House across street rents for 1,300. present people have lived there for several years also about 2,200. square feet zillows for 500,000. dollars. The owner has owned that house for many years. Guess since the renters are highly disirable he has never raised there rents.

Same as myself, I rented this place going on 3 years and never seen a rent increase. I first started renting in the year that saw 20% rent decreases. I pay just a portion of the overall rent with 3 other roommates.

I work for Boeing and have a savings rate of roughly 60-70% of wages.. How many times is that over the national average? How many people renting from the Bank can claim those numbers?

My money is on Gold some in looking for some short postitions in the markets currently. Been eyeing Countrywide recently. Studying Currency Trading at the moment as well.
Was long on several positions up to a while ago in the markets. Now very cautious... Only holding shares in Boeing and my vip money has been shifted into Stable Value recently. Im not crazy about a good portion of there assets are Bonds in Fannie and Freddy Mac, Then again all things considered- The Government willing to bet would do anything to protect those 2 companies.


anyone see Suzie Ormans investment portfolio-- SHE IS OR MUST BE THE BIGGEST BEAR AT HEART.

Shes holding some in Real Estate about 1 million in the markets the rest in Guaranteed Municipal City Bonds that even if the Cities go Bankrupt, "Shes Guaranteed.. Its like Wooow-- She must be one of the biggest Bears at Heart.~!!

Brettro said...

apologies if this was already posted, but I thought it was a good read for someone like me who is still learning about the credit bubble chaos. 1 in 3 ARMs end up in foreclosure, yikes.

Bummer on the ARMs Front

Perplexed said...

"anyone see Suzie Ormans investment portfolio-- SHE IS OR MUST BE THE BIGGEST BEAR AT HEART."

I don't think that is the case. Her portfolio is so big that it generates more than enough income to meet her needs. In addition to that she doubtless has substantial income from her employment/performance activities.

meshugy said...

1 in 3 ARMs end up in foreclosure, yikes. netween 2004-2006 and had an initial teaser rate of less than 4 percent.

That's actually a small percentage of ALL arms.

MisterBubble said...

Hammer,

Do you even realize how silly you sound?

Someone shows that their rent is dramatically lower than the mortgage cost of their home -- you tell them that it's because they live near frat boys.

Someone else posts that 1/3 of ARMs ends up in foreclosure (a statistic that could probably be attacked on its own merits, incidentally), and you make the dubious, unsupported argument that sub-four-percent teaser loans aren't a significant portion of the market.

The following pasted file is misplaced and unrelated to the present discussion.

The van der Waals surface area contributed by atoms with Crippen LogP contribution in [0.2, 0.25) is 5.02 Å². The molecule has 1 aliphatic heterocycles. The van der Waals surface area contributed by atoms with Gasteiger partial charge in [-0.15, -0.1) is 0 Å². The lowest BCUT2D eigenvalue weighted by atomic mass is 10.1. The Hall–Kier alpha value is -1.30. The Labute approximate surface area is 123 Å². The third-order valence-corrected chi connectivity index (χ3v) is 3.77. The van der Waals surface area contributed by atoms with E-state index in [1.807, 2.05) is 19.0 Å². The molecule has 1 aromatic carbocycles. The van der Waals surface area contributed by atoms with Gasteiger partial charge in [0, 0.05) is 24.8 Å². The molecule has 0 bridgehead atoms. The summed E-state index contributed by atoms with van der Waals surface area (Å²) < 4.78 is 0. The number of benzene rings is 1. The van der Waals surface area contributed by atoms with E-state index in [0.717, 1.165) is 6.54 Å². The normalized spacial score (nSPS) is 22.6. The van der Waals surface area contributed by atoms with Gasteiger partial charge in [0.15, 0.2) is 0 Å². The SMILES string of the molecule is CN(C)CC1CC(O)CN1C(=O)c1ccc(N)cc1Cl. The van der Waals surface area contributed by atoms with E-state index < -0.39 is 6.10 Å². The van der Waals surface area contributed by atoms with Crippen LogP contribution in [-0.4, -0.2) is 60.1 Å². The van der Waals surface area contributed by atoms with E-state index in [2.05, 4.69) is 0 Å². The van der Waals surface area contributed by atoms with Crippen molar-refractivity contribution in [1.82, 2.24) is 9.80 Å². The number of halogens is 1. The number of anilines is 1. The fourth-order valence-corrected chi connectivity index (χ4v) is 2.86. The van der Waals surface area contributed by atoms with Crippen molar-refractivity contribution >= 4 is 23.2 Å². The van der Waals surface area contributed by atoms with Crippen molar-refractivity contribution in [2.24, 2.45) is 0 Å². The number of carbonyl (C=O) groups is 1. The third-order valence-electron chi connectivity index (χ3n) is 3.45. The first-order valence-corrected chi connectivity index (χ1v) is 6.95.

Meanwhile, what kind of evidence do you post? Articles from 2005. Newsitorials whose sources are exclusively employed by the NAR. Inaccurately-titled stories that claim one thing, but actually show another.

I could go on.

The reason that things have become so "contentious" for you, is that you behave like a petulant child. You don't listen to other arguments, you repeatedly spam the forum with the same inane links, and you are seemingly impermeable to logic and reason.

In short, you act like a moron, you add nothing to the conversation (other than blind dissent), and most recently, you've increasingly taken to a creepy and threatening persona.

Where is your credibility? Do you care, or are you simply seeking attention?

Mike said...

'Shug - I enjoy reading your comments. I don't think you act like a moron, and I certainly don't think you have a "creepy and threatening persona". I encourage you to keep posting, as it is nice to hear some perspectives different from the usual suspects on this blog.

Misterbubble - Thanks for taking a big 'ol dump on an interesting and respectful conversation.

Some points to keep in mind:

- Lionel said that his rent was far under the "Zillow value", not far under the mortgage cost of the home. Naturally, the Zillow value is a raw guess. My interpretation of Meshugy was he was trying to understand why the place would rent at such a discount. Frat boys and traffic would explain such a discount.

- The article says that 1/3 of ARMs with a sub-4% teaser rate end up in foreclosure. Meshugy claimed that these types were a small % of all ARMs. While unsupported, his claim is far from dubious (I personally would be surprised if his claim was wrong). Perhaps rather than attacking someone for posting an unsupported claim, you can refute their claim by citing some statistics. That would be beneficial for everyone.

- The Tim does a great job of posting very well-thought-out analysis and conclusions. Ad hominem attacks really detract from the effort that he and others have put into this blog.

I think the reason things have gotten so contentious around here is just a plain lack of respect. Because someone disagrees with your point of view doesn't mean they are a moron.

ron said...

1,700.00 dollars for an Mortgage of 500,000. dollars?

What are you implying above? That the cost of a 500,000. mortgage is fairly close in cost of a 1,700. rental.. which Planet are you Borrowing Money from.. or are talking about The Teaser Rate part of the Mortgage Loan.